Vendors such as Business Objects foresee BI engines that hook into all sorts of processes and workflows to monitor anomalies and changes in trends, perhaps even using business rules engines to automate adjustments instead of just alerting people. “We see it as a layer that sits across all applications,” says James Thomas, senior vice president for corporate product marketing. Cognos has a similar vision, notes Don Campbell, vice president of platform strategies and technology.
Of course, Thomas and Campbell have software to sell. Instead of adding a BI layer on top, wouldn’t it be more effective to add BI functionality to the apps that pay attention to the results of the processes they execute? That, in fact, is part of what’s needed. And that’s why ERP, SCM, and other business applications are embedding more analytics for the transactions they manage, notes Ian Charlesworth, a BI analyst at the market research firm Ovum.
But users of app-specific solutions must keep their limitations in mind. “There’s no, for example, ERP application where reports roll up to a cross-process view like customer profitability,” says Deloitte’s Sognefest. In other words, applications that monitor certain processes may be immediately useful for certain managers who use those apps, but those same processes may also need to be monitored by software that works across multiple platforms. And IT should prepare to provide that operational visibility, he says, “now that the business case [for BI] has crystallized in users’ minds.”
One fashionable way to get the operational view is through the use of dashboards. But different dashboards may have different metrics under the hood, killing any shared understanding of what’s going on, notes Dan Thorpe, senior vice president of statistics and modeling for Wachovia bank.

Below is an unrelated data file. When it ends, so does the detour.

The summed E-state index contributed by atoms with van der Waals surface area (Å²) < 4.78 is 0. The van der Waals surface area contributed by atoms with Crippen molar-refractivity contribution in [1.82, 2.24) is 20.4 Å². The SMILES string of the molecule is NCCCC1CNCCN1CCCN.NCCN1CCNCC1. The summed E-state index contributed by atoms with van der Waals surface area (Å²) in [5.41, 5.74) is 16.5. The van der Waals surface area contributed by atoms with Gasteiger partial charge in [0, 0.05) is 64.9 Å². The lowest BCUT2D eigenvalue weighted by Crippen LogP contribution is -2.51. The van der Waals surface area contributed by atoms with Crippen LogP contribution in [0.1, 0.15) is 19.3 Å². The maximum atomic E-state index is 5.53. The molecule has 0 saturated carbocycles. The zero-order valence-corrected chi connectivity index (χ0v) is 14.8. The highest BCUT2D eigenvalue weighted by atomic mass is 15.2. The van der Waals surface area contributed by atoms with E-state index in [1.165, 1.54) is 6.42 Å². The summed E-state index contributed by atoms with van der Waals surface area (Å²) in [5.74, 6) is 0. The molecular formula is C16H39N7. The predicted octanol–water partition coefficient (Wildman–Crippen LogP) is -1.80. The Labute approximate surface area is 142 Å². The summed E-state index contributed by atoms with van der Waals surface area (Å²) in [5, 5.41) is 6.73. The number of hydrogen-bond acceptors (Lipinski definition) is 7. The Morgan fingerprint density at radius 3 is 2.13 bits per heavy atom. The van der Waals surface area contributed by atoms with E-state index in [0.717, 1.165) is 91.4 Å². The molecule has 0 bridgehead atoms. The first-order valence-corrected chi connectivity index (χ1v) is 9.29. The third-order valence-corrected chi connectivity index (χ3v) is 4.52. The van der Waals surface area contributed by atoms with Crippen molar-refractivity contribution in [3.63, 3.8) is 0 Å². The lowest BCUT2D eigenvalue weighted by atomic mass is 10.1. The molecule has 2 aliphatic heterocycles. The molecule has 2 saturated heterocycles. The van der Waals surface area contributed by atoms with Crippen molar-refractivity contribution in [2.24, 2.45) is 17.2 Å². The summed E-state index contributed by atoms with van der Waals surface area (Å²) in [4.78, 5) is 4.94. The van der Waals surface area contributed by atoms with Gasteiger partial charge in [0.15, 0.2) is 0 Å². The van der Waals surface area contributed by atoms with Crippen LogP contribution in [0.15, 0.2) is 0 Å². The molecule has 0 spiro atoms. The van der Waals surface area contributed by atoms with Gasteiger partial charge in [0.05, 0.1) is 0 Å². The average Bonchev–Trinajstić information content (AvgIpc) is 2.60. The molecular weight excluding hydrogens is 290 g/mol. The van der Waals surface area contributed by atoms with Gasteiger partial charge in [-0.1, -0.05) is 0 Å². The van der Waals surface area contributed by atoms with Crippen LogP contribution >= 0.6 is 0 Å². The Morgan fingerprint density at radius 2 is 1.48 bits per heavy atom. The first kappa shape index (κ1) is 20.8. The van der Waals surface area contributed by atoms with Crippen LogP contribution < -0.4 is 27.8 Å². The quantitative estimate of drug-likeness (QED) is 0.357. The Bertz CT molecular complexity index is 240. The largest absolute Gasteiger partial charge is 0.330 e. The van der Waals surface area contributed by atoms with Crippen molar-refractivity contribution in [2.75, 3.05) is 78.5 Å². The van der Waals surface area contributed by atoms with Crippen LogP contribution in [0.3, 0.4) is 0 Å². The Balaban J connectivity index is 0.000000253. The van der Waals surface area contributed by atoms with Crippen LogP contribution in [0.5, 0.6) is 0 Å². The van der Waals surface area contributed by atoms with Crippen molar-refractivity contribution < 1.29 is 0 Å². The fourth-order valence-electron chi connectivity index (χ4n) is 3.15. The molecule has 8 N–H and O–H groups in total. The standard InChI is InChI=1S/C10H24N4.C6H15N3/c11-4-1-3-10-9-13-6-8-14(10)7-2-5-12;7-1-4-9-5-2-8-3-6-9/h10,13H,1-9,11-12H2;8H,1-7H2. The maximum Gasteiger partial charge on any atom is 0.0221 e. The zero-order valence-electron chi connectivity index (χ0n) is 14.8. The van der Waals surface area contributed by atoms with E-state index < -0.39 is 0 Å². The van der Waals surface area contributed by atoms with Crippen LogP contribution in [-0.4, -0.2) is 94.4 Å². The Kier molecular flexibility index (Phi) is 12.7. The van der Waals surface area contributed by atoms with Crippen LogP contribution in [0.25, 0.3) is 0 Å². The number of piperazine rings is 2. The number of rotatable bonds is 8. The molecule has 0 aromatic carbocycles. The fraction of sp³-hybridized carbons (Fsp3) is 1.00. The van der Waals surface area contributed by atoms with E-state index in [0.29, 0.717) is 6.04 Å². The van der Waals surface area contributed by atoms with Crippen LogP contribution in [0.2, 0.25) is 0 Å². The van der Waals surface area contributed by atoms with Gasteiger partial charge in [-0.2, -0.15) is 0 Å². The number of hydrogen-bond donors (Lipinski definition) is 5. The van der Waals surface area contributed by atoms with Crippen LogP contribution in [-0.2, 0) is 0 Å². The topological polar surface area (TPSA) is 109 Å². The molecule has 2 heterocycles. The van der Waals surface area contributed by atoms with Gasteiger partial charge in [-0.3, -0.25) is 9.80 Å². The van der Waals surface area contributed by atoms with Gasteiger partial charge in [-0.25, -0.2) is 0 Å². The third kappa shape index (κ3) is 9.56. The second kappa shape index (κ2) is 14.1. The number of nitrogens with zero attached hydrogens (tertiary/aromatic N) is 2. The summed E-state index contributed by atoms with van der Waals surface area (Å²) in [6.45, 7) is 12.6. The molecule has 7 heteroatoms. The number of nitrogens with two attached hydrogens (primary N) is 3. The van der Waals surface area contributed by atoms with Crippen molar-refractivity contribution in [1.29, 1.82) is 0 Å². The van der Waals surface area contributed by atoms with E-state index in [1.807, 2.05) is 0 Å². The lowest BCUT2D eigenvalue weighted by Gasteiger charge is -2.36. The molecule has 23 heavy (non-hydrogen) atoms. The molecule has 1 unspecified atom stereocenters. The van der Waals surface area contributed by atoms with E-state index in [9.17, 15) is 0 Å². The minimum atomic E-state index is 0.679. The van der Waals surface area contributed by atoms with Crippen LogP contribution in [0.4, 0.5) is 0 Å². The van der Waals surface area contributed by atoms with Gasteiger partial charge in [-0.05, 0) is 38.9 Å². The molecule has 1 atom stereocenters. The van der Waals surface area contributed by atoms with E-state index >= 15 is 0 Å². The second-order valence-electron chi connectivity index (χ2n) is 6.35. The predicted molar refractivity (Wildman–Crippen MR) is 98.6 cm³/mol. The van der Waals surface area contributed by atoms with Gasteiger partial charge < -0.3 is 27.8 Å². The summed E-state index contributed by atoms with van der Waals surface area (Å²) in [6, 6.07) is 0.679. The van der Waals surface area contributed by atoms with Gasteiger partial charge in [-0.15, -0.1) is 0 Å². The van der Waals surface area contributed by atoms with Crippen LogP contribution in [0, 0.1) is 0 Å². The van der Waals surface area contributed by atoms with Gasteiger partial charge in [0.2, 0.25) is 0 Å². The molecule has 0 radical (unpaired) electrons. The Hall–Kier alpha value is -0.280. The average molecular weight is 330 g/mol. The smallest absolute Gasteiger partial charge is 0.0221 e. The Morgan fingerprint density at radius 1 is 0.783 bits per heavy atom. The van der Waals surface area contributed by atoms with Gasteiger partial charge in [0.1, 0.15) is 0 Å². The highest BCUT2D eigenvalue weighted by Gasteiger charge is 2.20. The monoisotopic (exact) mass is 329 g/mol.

The problem lies with how dashboards are typically deployed, either as canned products whose metrics are unknown to IT or as tools brought in at a departmental level by frustrated users. In either case, inconsistent views of what’s happening in the enterprise often result. “Anyone can get what they want and then argue over who’s right,” Sognefest says.
“There are more bad examples than good examples of dashboards,” PHH Arval’s Corrigan adds.
Ad hoc adoption of dashboards, KPIs, reports, and so forth are all warning signs that an enterprisewide BI strategy is failing — or that it doesn’t exist. “BI’s really the responsibility of the organization’s operating committee. But it’s often not a priority, so the technology moves into the middle,” Thorpe says, letting silos grow and confusion reign.
The bad news for IT is that local analytics can sneak easily into the enterprise, whether through Web-based offerings or common business tools. Microsoft Excel has long been used as a personal analytics tool, creating multiple views of the same information, says Mike Davis, a BI analyst at Ovum — and it will only get worse if enterprises deploy the new Excel server that includes powerful BI functions Microsoft acquired in April 2006 when it snapped up ProClarity, an analytics pure-play.